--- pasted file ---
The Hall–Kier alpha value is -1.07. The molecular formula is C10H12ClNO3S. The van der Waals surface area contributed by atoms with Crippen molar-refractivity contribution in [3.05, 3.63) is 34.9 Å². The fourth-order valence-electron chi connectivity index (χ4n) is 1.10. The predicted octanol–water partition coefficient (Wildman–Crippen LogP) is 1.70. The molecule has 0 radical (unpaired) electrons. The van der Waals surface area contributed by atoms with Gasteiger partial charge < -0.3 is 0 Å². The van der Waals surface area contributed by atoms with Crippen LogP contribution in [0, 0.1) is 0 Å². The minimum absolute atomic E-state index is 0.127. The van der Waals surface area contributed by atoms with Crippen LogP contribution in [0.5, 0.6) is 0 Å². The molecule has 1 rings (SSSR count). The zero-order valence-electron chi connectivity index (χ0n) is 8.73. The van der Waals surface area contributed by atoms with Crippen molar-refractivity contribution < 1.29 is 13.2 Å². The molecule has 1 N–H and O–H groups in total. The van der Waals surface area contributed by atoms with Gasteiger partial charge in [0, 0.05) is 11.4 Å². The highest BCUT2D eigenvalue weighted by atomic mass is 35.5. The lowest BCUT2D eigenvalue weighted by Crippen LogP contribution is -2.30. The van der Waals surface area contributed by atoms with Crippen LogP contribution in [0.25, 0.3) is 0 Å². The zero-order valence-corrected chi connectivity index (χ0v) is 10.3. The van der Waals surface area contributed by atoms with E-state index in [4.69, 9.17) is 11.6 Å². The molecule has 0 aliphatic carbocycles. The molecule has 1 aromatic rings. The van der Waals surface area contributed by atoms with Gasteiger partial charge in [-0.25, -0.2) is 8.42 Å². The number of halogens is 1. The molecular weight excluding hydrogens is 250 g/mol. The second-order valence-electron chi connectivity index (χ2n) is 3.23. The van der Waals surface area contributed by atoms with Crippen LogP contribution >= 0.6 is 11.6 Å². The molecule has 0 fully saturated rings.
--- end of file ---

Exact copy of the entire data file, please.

The Hall–Kier alpha value is -1.07. The molecular formula is C10H12ClNO3S. The van der Waals surface area contributed by atoms with Crippen molar-refractivity contribution in [3.05, 3.63) is 34.9 Å². The fourth-order valence-electron chi connectivity index (χ4n) is 1.10. The predicted octanol–water partition coefficient (Wildman–Crippen LogP) is 1.70. The molecule has 0 radical (unpaired) electrons. The van der Waals surface area contributed by atoms with Gasteiger partial charge < -0.3 is 0 Å². The van der Waals surface area contributed by atoms with Crippen LogP contribution in [0, 0.1) is 0 Å². The minimum absolute atomic E-state index is 0.127. The van der Waals surface area contributed by atoms with Crippen LogP contribution in [0.5, 0.6) is 0 Å². The molecule has 1 rings (SSSR count). The zero-order valence-electron chi connectivity index (χ0n) is 8.73. The van der Waals surface area contributed by atoms with Crippen molar-refractivity contribution < 1.29 is 13.2 Å². The molecule has 1 N–H and O–H groups in total. The van der Waals surface area contributed by atoms with Gasteiger partial charge in [0, 0.05) is 11.4 Å². The highest BCUT2D eigenvalue weighted by atomic mass is 35.5. The lowest BCUT2D eigenvalue weighted by Crippen LogP contribution is -2.30. The van der Waals surface area contributed by atoms with Crippen LogP contribution in [0.25, 0.3) is 0 Å². The zero-order valence-corrected chi connectivity index (χ0v) is 10.3. The van der Waals surface area contributed by atoms with E-state index in [4.69, 9.17) is 11.6 Å². The molecule has 0 aliphatic carbocycles. The molecule has 1 aromatic rings. The van der Waals surface area contributed by atoms with Gasteiger partial charge in [-0.25, -0.2) is 8.42 Å². The number of halogens is 1. The molecular weight excluding hydrogens is 250 g/mol. The second-order valence-electron chi connectivity index (χ2n) is 3.23. The van der Waals surface area contributed by atoms with Crippen LogP contribution >= 0.6 is 11.6 Å². The molecule has 0 fully saturated rings.